Alternating Currents

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A production of Working Theater, Alternating Currents is part romantic drama, part social commentary, and a dash of historical pageant play,. As part of the company’s Five Boroughs/One City initiative, Adam Kraar’s play, directed by Kareem Fahmy, evolved from interviews with residents of Queens as part of the company’s mission “to create theater for and about working people.” Currents is set in the present at Electchester, an actual complex of 38 buildings in Flushing, Queens. But Electchester’s best days were nearer its founding by Harry Van Arsdale, a benevolent overlord who walked the grounds following construction in 1949.

Electchester was envisioned as a utopia for electrical workers. (The name is a mouthful, but the prefix indicates electricians, and perhaps also an elect population, since the residents all had to be in the union; the “chester” suggests a tonier suburb, like Westchester.)

At the center is an interracial couple, Elena and Luke, but a friendly Narrator (Brian Sgambati, who also undertakes a few other roles) ambles on periodically to set the scene—David Esler’s adaptable space has a grid of pipes painted bright blue around it and just a few serious props—an aluminum ladder, a sofa, a podium with Van Arsdale’s photograph hanging from the front.

 Liba Vaynberg (left) is Elena and Jason Bowen is her husband, Luke, in Adam Kraar’s  Alternating Currents . Top: Vaynberg with Rheaume Crenshaw as her friend Sharonda.

Liba Vaynberg (left) is Elena and Jason Bowen is her husband, Luke, in Adam Kraar’s Alternating Currents. Top: Vaynberg with Rheaume Crenshaw as her friend Sharonda.

Luke and Elena are tired of their tiny Manhattan apartment, and Luke wants to move to Electchester, since he’s an electrician who can qualify for entry. Elena (Liba Vaynberg) is more reluctant. Her worry is partly fueled by her friend Sharonda (an amusing Rheaume Crenshaw), who makes it sound like a cult and feeds Elena dark rumors: “shootings, drugs, gangs—and these red-tail hawks that swoop down and attack people.”

But Elena does research among the residents and ultimately agrees to move there with Luke, in spite of some liberal discomfort with characters such as Brian (also Sgambati), who emphasizes that residents take care of each other:

Brian: We know who’s s’posed to be on our property, and who’s not. I see a kid in the parking lot, dressed a certain way, and he pulls back when he sees me?
Elena: How do you mean, “dressed a certain way”?
Brian: You know what I mean. A certain look. A manner.

Elena is sure he means “black,” but she quickly becomes sold on Electchester, while Jason Bowen’s sympathetic and conflicted Luke soon grows more disenchanted, particularly after overhearing a woman doing laundry complaining on her cell to a friend that she was passed over for promotion: “It’s reverse discrimination. I’m white, I’m over 50 … and she’s the right color.” (It’s one of several characters given vivid life by Antoinette LaVecchia, who also plays Sherry, an upbeat, baking-crazed neighbor.)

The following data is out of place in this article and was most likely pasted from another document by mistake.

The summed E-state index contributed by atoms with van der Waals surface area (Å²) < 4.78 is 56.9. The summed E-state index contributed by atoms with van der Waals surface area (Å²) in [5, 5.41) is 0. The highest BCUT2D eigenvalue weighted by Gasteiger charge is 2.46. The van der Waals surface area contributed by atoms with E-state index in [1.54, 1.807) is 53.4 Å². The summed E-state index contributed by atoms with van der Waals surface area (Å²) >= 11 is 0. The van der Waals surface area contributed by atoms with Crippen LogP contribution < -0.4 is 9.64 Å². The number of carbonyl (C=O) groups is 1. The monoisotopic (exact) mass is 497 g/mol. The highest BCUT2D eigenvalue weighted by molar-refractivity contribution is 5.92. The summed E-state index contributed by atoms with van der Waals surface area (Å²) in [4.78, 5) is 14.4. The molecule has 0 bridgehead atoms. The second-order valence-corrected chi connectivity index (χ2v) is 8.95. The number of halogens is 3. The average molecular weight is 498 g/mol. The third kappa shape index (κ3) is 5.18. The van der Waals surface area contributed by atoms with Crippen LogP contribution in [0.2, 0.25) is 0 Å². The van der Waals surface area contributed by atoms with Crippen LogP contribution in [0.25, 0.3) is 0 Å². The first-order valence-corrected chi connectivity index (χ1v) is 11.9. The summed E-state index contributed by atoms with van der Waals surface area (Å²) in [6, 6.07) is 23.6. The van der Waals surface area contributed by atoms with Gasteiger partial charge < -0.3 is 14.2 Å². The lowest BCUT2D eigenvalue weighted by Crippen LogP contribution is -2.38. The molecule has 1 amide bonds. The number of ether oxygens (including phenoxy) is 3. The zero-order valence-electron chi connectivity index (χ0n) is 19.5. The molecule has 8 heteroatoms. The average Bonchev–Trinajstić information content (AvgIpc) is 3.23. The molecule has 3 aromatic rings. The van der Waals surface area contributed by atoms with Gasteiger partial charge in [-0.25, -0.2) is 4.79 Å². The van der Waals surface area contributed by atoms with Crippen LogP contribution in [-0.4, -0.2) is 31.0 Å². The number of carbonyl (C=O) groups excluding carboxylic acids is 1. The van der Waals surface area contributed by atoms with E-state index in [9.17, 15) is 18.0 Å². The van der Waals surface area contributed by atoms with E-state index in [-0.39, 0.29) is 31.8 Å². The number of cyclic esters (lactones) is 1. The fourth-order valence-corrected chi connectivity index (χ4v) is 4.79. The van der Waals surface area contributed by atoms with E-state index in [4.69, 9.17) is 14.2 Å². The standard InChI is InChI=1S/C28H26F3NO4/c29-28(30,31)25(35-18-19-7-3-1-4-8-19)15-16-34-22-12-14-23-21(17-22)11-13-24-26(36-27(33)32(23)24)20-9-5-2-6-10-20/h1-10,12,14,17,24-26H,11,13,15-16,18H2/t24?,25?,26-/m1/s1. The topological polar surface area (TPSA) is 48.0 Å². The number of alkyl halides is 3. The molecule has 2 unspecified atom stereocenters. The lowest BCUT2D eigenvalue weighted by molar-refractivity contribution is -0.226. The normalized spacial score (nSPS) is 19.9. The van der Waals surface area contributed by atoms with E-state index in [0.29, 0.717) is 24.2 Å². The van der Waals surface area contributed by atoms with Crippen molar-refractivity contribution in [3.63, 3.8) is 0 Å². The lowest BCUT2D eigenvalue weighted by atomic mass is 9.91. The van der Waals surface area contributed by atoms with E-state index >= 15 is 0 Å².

Unfortunately, Kraar’s measured assessment of racism seems a bit a bit too balanced: there’s a feeling that Archie Bunker, that famous Queens resident, was an anomaly. In a key scene, a likable old-timer, Sal, reluctantly admits that there was vigilante policing at the complex. He tells Elena that he once swang at an intruder—but points out that the trespassers had shivs.

I’m not a racist. I’m a guy that... was young and stupid…. Yeah, there’s more to be done. More I could be doing. Especially now, when everything could be yanked off the table—like that. But what about you? You gonna do your part? Or walk away?

 From left: Antoinette LaVecchia as Sherry, Brian Sgambati as Jerry, Robert Arcaro as Sal, and Crenshaw as Sean watch holiday fireworks at Electchester. Photographs by P. Kevin O’Leary.

From left: Antoinette LaVecchia as Sherry, Brian Sgambati as Jerry, Robert Arcaro as Sal, and Crenshaw as Sean watch holiday fireworks at Electchester. Photographs by P. Kevin O’Leary.

The more compelling story is the presentation of a frankly communal utopia. Sal (Robert Arcaro) is gung ho about everyone pitching in and earning brownie points for such things as parking spaces. Van Arsdale’s motto was: “If we all stick together—help raise our brothers up—there’s no limit to what we can achieve in this world.”

The wholesomeness of Electchester is contrasted with a nearby complex, Pomonok, where Luke’s aunt lives. Once “the jewel of New York City housing projects,” says a neighbor, in the 1990s “the city brought in a lot of people who had no business being here. Drugs came in, gangs, things happened here that you never read about in the newspaper.” The lingering distrust engendered by residents of Pomonok extends to Luke’s cousin Sean, dressed like a gangbanger (and played very well by Crenshaw). At the same time, Electchester’s own history is a mixed bag. An unexpected visit by Sean instills in the liberal Elena a brief dose of the fear that Electchester residents experienced routinely.

Kraaar’s  play will be touring to all five boroughs. Yet, as interesting as the history is, it doesn’t really catch fire dramatically, with its overall “there’s good and bad everywhere” take on things. Then, too, Kraar’s scenes jump in time (back as far as Van Arsdale), so the momentum is broken. Only five weeks after moving in, Jason improbably wants to get out; Elena doesn’t. There’s inevitable sentimentality in the resolution, and ultimately the characters, though embodied by fine actors, take a back seat to a place and an idea.  

Working Theater’s production of Alternating Currents plays through May 20 at Urban Stages (259 W. 30th St.) in Manhattan; May 16 in the Bronx; May 22-24 on Staten Island; and May 26 in Brooklyn. For detailed information and tickets, visit theworkingtheater.org.

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